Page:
Tuscany

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Tuscany (Italian: Toscana), is a region in Central Italy. It has an area of 22,990 square kilometres (8,880 sq mi) and a population of about 3.6 million inhabitants. The regional capital is Florence.

Tuscany is known for its beautiful landscapes, its rich artistic legacy and vast influence on high culture. Tuscany is widely regarded as the true birthplace of the Italian Renaissance, and has been home to some of the most influential people in history, such as Petrarch, Dante, Botticelli, Michelangelo, Leonardo da Vinci, Galileo Galilei, Amerigo Vespucci and Puccini. Due to this, the region has several museums, most of which (such as the Uffizi and the Pitti Palace) are found in Florence, but others in towns and smaller villages. Tuscany has a unique culinary tradition, and is famous for its wines (most famous of which are Chianti, Vino Nobile di Montepulciano, Morellino di Scansano and Brunello di Montalcino).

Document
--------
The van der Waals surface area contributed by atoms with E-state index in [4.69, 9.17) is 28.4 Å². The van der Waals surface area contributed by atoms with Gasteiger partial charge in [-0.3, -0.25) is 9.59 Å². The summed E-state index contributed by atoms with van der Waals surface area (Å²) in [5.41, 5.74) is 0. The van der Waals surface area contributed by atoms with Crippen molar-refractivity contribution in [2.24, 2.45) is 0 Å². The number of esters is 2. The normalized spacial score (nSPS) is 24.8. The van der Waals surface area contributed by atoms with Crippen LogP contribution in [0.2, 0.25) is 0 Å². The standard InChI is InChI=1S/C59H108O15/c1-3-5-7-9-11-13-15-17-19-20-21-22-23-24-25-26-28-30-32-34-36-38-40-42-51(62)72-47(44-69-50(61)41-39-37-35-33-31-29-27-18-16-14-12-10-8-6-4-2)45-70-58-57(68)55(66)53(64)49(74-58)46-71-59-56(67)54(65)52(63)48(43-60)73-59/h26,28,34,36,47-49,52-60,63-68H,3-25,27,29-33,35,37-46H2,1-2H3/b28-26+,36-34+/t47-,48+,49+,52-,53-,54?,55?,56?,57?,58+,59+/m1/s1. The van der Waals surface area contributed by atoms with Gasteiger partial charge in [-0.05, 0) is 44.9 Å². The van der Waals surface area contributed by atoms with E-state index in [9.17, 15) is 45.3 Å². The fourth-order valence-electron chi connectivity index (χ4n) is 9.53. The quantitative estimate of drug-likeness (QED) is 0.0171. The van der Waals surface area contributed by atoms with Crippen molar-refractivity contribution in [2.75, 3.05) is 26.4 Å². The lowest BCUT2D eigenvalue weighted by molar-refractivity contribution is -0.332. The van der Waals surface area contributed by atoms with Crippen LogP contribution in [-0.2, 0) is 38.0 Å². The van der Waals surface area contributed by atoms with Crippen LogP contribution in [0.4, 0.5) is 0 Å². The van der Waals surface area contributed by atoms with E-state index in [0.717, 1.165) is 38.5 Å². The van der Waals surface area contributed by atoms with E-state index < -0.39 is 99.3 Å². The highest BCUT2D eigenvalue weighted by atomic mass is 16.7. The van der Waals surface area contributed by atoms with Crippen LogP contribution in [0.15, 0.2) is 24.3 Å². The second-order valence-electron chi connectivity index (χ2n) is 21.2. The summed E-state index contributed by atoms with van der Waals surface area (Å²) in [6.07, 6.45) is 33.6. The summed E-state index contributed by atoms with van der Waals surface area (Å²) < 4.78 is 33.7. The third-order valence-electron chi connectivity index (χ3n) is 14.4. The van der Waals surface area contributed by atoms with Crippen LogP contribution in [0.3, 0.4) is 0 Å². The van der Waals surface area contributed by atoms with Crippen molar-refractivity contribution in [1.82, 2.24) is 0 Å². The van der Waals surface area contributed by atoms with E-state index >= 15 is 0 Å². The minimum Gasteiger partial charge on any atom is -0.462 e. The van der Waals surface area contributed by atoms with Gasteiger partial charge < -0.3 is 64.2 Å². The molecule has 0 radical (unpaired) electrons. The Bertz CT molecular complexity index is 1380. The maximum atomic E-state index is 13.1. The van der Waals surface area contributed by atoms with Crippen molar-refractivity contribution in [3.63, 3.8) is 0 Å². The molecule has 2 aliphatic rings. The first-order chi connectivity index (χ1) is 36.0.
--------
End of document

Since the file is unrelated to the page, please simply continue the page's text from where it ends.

Six Tuscan localities have been designated World Heritage Sites: the historical centre of Florence (1982), the historical centre of Siena (1995), the square of the Cathedral of Pisa (1987), the historical centre of San Gimignano (1990), the historical centre of Pienza (1996) and the Val d'Orcia (2004). Furthermore, Tuscany has over 120 protected nature reserves. This makes Tuscany and its capital city Florence very popular tourist destinations, attracting millions of tourists every year. Florence itself receives an average of 10 million tourists a year by placing the city as one of the most visited in the world (in 2007, the city became the world's 46th most visited city, with over 1.715 million arrivals).[1]

Part of this article consists of modified text from Wikipedia, and the article is therefore licensed under GFDL.

References

  1. Caroline Bremner (11 Oct 2007). Top 150 City Destinations: London Leads the Way. Euromonitor International. Retrieved on 10 March 2010.
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